#035 How to gently set limits on screen time
Play • 31 min

Hands up who has a battle on their hands when it comes to ending screen time?

Do you avoid setting limits on screens because you don't want to deal with the inevitable meltdown?

Do you wish your child could switch off without a massive fight?

In this episode I share some gentle ways to turn screen time conflicts into a time of connection.

So how can you turn this time of conflict into a time of connection?

  1. Expect the upset.
  2. Take a deep breath, remind yourself your child is a good child, they haven’t done anything wrong, they aren’t being naughty or disobedient.
  3. Then you are going to bring the limit - there’s no point shouting from across the room. Get in close, flop down beside them, spend a few minutes connecting with them, notice what’s happening in the game, see how long is left on the episode. If they’re about to finish a level or there’s only a few mins left then allow them to finish that off.
  4. Then set the limit - warmly, lightly - it doesn’t have to be stern or harsh. “Ok, it’s time to turn it off, let me help you”
  5. Then LISTEN to any frustrations or upsets - it’s normal, it’s ok for them to feel the feelings. In fact, it’s helpful. Keep offering connection, put your hand on the device/remote. Don’t rush it, there’s no urgency. The more you listen, the easier it will be next time.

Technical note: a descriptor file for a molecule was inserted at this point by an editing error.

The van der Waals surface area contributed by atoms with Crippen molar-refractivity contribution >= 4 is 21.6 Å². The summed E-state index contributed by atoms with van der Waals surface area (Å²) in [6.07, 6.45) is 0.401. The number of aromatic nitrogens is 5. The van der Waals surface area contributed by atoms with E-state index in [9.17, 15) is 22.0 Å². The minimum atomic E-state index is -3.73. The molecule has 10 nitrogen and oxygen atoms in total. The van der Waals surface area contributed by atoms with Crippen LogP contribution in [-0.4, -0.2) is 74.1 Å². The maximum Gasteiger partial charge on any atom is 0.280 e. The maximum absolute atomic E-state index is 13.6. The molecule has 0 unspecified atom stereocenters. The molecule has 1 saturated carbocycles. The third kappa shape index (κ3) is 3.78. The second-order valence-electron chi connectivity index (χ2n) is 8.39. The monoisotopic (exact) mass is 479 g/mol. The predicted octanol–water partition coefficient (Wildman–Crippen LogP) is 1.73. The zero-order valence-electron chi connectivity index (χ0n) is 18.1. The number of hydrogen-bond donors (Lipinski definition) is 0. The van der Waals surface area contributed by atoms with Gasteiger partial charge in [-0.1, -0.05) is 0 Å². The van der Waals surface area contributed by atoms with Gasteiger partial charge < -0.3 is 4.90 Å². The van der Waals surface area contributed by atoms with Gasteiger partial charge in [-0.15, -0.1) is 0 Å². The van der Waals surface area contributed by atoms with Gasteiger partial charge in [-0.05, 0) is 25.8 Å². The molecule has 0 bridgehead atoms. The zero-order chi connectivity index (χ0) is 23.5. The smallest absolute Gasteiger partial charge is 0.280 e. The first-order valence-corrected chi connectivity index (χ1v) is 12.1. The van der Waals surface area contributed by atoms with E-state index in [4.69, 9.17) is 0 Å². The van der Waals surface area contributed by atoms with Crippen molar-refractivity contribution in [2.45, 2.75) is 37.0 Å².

6. You can also set some playful limits that will help diffuse the power struggles and bring connection (kids can be quite disconnected after screens). A great game we played - wrestle to turn the TV off.

I have put together a wonderful cheat sheet of ideas to solve a whole host of parenting challenges.

If you would like your copy, I am inviting you to leave an Apple podcast review OR share my podcast on your favourite Facebook/WhatsApp parenting group (as long as it doesn’t go against group rules) or share on your profile.

Screen shot your review/share and email it to me hello@pamtheparentcoach.com and I will send you my cheat sheet.

There are 12 common parenting standoff scenarios on there including sharing, sibling battles, picky eating, getting out the door in time, clingy kids and hair washing battles.

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